By the time of the 1880 census, Caroline and Leonard were living in Vermilion Illinois where he was farming and they had a hired hand living with them. Why Vermilion? Well, sister Amy and Thomas Roof  had moved to Vermilion, where Thomas was listed as a pharmacist. So apparently the inseparable sisters stayed together even after they were married–even though they didn’t marry brothers.

Both couples had returned to farms in Monroe Township, Holmes County Ohio by 1900. Whatever opportunities lured them to Illinois had lost their tarnish.  Caroline’s mother, Isabella Anderson (then 81)  moved from the home of Caroline’s brother William and was living with Caroline and Leonard. By now he was 50 and she was 54 and they  never had any children, so they were no doubt better situated to care for Isabella, who was losing her eyesight, than were William and his wife who had four children at home.

Back to the confusion about Caroline–I do not know why Leonard was not present for this family picture, since he was still alive.

It is possible that Leonard Bird was not at the Anderson farm that day because there was bad blood between Leonard  and my grandfather Guy Anderson. Guy is in the top row wearing a white shirt and skinny tie, and my grandmother, Vera Stout Anderson is directly below him, holding their youngest child.  Vera was Guy’s 2nd wife, but his first wife was Lillis Bird, a half-sister to Leonard.  According to one my relatives, some members of the family thought that Guy cheated on Lillis Bird and “she died of a broken heart”.  They greatly disapproved of his second marriage.

Or maybe I’m speculating too much and Leonard just was ill that day. Could be that the fact that it was Vera Anderson’s birthday had nothing to do with his absence.

I lose sight of Caroline and Leonard The 1910 census shows Amy and Leonard still living in Monroe Township–just the two of them. However,Leonard is listed as a widower in the 1920 census, so Caroline died in the same decade as her sister Amy, who departed in 1917, based on a story from my mother, Harriette Anderson Kaser and the fact that Amy was in a photograph of the Lisle family, taken in 1916.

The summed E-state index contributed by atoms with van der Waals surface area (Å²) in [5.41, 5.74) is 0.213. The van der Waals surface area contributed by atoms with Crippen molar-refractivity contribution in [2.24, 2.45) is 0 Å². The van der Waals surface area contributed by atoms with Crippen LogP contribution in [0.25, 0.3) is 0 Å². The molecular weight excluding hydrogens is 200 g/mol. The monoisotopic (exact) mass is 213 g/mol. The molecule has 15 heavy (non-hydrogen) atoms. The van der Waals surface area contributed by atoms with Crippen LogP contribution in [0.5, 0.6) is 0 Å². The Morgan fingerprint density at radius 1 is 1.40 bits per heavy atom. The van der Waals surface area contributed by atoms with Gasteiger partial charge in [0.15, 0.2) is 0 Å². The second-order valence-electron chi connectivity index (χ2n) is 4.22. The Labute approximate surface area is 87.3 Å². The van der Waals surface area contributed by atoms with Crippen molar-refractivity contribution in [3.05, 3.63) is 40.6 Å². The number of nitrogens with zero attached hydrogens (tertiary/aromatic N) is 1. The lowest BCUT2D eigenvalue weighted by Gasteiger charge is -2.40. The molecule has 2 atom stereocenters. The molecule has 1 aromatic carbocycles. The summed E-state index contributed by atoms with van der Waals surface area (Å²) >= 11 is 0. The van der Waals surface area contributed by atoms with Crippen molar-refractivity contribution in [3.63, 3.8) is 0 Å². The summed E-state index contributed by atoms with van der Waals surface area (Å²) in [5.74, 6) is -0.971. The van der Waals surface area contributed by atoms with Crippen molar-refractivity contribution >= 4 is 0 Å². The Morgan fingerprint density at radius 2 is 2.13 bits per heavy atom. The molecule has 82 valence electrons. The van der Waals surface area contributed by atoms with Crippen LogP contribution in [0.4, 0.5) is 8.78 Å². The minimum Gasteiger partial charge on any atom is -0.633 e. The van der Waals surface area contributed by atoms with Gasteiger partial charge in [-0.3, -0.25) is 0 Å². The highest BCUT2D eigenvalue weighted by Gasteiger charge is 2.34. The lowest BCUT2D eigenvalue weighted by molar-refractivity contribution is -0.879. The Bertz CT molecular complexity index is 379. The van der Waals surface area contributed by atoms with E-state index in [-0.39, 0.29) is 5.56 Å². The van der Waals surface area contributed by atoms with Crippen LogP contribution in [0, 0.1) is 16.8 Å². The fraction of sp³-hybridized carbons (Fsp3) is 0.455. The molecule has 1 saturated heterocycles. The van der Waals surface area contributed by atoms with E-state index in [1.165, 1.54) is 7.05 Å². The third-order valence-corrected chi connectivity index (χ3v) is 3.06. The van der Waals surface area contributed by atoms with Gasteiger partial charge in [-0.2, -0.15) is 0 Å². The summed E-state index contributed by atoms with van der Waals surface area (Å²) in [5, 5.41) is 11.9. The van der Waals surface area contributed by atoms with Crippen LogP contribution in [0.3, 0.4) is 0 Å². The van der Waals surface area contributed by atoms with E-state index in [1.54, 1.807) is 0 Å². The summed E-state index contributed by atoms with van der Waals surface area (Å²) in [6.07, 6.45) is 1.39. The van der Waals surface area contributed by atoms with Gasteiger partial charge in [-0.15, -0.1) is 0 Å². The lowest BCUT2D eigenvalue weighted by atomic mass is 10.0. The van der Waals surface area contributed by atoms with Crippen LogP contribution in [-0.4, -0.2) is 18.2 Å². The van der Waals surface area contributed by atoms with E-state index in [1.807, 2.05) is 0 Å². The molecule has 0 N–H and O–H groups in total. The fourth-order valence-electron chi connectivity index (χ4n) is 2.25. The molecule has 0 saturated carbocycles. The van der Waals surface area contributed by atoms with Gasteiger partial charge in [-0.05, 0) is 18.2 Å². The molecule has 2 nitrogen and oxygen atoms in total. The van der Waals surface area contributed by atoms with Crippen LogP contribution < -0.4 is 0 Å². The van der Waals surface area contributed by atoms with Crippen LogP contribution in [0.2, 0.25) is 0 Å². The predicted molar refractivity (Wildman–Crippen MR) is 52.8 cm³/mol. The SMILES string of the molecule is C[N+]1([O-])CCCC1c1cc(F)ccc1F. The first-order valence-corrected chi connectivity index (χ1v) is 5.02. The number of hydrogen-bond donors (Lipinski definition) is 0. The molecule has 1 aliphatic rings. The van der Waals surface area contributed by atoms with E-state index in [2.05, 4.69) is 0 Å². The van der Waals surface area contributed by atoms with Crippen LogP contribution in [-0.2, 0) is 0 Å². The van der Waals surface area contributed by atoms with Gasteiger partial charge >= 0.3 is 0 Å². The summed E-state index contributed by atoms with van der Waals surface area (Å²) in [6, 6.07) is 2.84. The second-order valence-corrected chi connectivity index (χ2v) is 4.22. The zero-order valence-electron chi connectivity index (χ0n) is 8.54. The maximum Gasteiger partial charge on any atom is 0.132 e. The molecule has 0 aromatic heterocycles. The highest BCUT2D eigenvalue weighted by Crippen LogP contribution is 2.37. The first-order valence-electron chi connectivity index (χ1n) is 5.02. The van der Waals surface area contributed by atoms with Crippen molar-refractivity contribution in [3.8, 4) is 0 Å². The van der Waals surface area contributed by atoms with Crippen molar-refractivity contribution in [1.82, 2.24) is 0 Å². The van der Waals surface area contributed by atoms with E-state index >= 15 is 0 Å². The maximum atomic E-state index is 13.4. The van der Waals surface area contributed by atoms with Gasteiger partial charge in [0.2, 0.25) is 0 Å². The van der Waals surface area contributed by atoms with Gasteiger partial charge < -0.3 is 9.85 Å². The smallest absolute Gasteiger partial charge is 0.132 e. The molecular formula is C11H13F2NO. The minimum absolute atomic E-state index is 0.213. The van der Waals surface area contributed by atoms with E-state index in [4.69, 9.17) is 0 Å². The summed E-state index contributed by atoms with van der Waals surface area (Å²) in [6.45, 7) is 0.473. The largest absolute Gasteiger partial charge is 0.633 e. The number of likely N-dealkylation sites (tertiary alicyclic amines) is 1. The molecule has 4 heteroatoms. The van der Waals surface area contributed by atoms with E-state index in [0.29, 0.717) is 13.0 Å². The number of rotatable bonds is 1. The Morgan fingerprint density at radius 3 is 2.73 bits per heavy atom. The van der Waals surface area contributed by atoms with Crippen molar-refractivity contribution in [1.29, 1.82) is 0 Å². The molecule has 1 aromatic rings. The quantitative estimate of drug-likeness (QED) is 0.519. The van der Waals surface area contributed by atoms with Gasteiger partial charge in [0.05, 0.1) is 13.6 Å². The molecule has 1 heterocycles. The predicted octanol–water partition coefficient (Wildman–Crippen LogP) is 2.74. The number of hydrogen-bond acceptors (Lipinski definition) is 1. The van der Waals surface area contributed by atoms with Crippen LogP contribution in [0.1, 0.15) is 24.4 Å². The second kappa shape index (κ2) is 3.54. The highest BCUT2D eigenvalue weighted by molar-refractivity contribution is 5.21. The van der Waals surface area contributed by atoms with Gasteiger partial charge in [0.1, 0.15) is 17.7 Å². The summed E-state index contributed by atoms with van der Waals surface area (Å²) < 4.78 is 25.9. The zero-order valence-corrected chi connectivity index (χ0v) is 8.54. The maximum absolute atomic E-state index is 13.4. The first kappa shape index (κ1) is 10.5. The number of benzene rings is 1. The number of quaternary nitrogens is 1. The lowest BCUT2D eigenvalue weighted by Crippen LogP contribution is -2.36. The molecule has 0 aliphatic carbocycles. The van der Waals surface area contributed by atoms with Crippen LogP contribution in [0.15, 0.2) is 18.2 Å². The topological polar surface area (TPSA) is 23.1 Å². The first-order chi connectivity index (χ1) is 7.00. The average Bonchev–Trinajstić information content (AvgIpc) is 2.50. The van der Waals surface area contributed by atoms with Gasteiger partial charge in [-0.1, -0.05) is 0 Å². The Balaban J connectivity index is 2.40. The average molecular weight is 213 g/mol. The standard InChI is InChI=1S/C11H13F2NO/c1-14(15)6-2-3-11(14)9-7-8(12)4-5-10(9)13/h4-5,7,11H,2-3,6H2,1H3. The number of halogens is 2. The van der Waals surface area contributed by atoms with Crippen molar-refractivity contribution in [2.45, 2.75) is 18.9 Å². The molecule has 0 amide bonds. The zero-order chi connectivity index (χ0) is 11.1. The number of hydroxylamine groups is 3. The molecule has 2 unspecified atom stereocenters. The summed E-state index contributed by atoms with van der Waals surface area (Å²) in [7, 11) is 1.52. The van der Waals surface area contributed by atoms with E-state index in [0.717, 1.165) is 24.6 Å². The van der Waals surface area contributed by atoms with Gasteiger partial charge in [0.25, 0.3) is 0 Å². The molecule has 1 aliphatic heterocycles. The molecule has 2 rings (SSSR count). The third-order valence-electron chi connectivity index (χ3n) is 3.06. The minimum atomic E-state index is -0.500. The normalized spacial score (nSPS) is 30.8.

I have found no death record no tombstone for Caroline, and have no family stories that shed any light on whether Caroline or Amy departed first. There is no question that the two sisters were examples of sisterly love all their lives, so it seems only appropriate that they died within years–if not months–of each other.  UPDATE (Oct 2017):  The death record, spelling Caroline’s name incorrectly as ‘Carolin’ finally popped up on Family Search. She died 12 April, 1918 in Holmes County, Ohio.

FURTHER UPDATE:I also have learned from probate records that Leonard remarried before he died in 1925. It was a short marriage, since he was a widow in 1920’s census.  He was married in his family’s Weirich plot in Orrville Ohio. Still no record of Caroline/Carolin’s burial place.

How I am Related

  • Vera Marie Kaser (Badertscher) is the daughter of
  • Harriette Anderson (Kaser) who is the daughter of
  • Leonard Guy Anderson, who is the nephew of
  • Caroline Anderson (Bird)

Notes on Research

(unless otherwise noted, information comes from Ancestry.com)

U. S. Federal Census reports for 1850, 1860, 1870, 1900, 1910 for Monroe Twp, Holmes Co, Ohio

U. S. Federal Census report for 1880, Grant Twp, Vermillion Co, Illinois

U. S. Indexed Property Map for Monroe Twp, Holmes Co, Ohio, 1907 with two parcels belonging to Caroline Bird.

Ohio Death Index, 1908-1932, 1938-1944, and 1958-2007,” database and images, Ancestry (http://www.ancestry.com : 2010); citing vol. , certificate number , Ohio Historical Society, Columbus; Ohio Department of Health, State Vital Statistics Unit, Columbus. (Found at Family Search.org)

Photographs are property of Author, with Lisle family photographs provided by Donna Lisle Hummrichouser.